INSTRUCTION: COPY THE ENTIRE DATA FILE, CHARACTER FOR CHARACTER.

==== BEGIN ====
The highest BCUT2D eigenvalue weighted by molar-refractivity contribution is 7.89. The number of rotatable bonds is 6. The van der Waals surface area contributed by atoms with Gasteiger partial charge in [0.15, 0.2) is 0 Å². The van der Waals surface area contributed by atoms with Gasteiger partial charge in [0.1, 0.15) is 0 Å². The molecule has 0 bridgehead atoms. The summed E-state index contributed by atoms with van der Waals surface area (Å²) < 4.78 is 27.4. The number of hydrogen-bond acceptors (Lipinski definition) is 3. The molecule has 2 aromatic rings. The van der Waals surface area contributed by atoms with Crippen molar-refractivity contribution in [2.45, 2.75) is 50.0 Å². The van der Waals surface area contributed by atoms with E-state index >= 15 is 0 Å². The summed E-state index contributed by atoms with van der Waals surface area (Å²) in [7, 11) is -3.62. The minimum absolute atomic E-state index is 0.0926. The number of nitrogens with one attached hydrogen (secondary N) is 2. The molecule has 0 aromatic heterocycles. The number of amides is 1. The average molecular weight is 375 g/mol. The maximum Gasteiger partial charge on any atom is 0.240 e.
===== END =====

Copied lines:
The highest BCUT2D eigenvalue weighted by molar-refractivity contribution is 7.89. The number of rotatable bonds is 6. The van der Waals surface area contributed by atoms with Gasteiger partial charge in [0.15, 0.2) is 0 Å². The van der Waals surface area contributed by atoms with Gasteiger partial charge in [0.1, 0.15) is 0 Å². The molecule has 0 bridgehead atoms. The summed E-state index contributed by atoms with van der Waals surface area (Å²) < 4.78 is 27.4. The number of hydrogen-bond acceptors (Lipinski definition) is 3. The molecule has 2 aromatic rings. The van der Waals surface area contributed by atoms with Crippen molar-refractivity contribution in [2.45, 2.75) is 50.0 Å². The van der Waals surface area contributed by atoms with E-state index >= 15 is 0 Å². The summed E-state index contributed by atoms with van der Waals surface area (Å²) in [7, 11) is -3.62. The minimum absolute atomic E-state index is 0.0926. The number of nitrogens with one attached hydrogen (secondary N) is 2. The molecule has 0 aromatic heterocycles. The number of amides is 1. The average molecular weight is 375 g/mol. The maximum Gasteiger partial charge on any atom is 0.240 e.